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Letter to the editor: Marine Harvest does need a Manager of Indigenous Partnerships

Taking Marine Harvest to court and applying for an injunction is not the answer.

With the recent ruling allowing Marine Harvest to restock their fish farms by the courts and the failed injunction by First Nations, this should be a wake up call for First Nations. Sit down with Marine Harvest, but not with just anybody, but with a First Nation representative employed by Marine Harvest to facilitate the processes. A person of First Nation ancestry to better manage that relationship with Indigenous groups.

As noted in previous editorials, Marine Harvest does provide benefits to First Nation groups whose territory they operate in through Impact Benefits Agreements (IBA), my last count there are 24 IBA’s with 15 First Nation groups along the BC Coast. These IBA’s are worth thousands of dollars to these groups on an annual basis. That in itself is a good sign of being a good corporate citizen operating in the traditional territories of these First Nations.

The federal and provincial governments talk of reconciliation with First Nations, I’d say it’s about time, a long time in coming around by both governments to openly talk of reconciliation with First Nations. Taking Marine Harvest to court and applying for an injunction is not the answer, that is just a small remedy piece of the puzzle. The government’s both federal through DFO and their provincial counter parts are the ones who ultimately approve the fish farms and both are informed to accommodate the local First Nations whose traditional territory they operate in.

I recently read the Cohen report and was astonished to read through volumes 1,2 and 3 that the wild salmon was on a decline well before the first fish farms ever was constructed. As well as the other contributors of the depletion of the wild salmon stocks. Certainly a judge commissioned to do a report with the help of qualified scientists can be wrong, the fishing industry is on a down slide, has been for quite some time, well before the first fish farm arrived.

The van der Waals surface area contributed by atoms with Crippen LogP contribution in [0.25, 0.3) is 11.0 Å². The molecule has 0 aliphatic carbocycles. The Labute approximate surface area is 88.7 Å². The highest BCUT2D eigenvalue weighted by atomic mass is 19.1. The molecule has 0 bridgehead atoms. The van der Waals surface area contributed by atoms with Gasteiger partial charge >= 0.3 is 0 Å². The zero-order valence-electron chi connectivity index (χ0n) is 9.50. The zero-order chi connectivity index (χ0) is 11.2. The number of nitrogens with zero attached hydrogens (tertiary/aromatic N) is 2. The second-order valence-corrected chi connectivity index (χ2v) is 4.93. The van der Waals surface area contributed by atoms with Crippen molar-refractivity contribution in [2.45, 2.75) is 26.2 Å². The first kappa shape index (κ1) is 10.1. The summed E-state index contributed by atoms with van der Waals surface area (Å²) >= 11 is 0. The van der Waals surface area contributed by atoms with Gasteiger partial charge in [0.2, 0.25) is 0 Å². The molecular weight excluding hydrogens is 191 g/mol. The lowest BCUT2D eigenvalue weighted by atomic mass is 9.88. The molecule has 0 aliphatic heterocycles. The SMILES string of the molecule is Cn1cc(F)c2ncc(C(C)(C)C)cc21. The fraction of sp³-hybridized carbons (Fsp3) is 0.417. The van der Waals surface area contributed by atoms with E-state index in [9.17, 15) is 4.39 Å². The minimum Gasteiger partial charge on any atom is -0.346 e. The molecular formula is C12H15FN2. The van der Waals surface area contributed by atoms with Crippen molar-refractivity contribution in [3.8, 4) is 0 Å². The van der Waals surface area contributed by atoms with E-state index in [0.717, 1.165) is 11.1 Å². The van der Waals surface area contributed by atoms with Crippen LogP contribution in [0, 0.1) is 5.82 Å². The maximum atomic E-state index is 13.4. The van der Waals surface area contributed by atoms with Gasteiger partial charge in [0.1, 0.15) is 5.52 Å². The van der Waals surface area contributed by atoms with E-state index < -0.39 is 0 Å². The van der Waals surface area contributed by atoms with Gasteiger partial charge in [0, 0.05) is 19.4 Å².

In conclusion, Marine Harvest does need a Manager of Indigenous Partnerships and time to go beyond the current IBA’s, which I call receiving trinkets, yes trinkets. It’s time for these First Nations to move up to the next level of pen monitoring, pen management, and pen ownership. This kind of strategy will go well beyond the traditional “trinkets” they currently receive. Through this kind of strategy, it will certainly get Marine Harvest in a true partnership with First Nations to provide increased employment, increased management of the pens and increase their participation overall in the multi billion dollar industry.

This kind of strategy can and should increase their share of the industry to start receiving “millions” of dollars in revenue instead of the traditional thousands of dollars which I call trinkets.

We are all concerned of sea lice, there are currently strategies and methods to clean the fish of these sea lice and these methods proven to work, First Nations can easily finance these methods and start participating in the industry.

There’s nothing more pleasing to see a total First Nation crew on deck, a First Nation manager on site, and the pen owned by the First Nation which is then leased back to Marine Harvest for creating increased employment, management and wealth for the participating First Nations. So instead of just making crumbs, First Nations are in a position to make half of the pie and form a true partnership with Marine Harvest and for that matter, all other industries operating in their territory.

Jeff Munroe,

Port Hardy

* The views and opinions expressed in this letter to the editor are those of the author and do not reflect the views of Black Press or the North Island Gazette. If you have a different view, we encourage you to write to us to contribute to the discussion below. But please remember to keep it clean!

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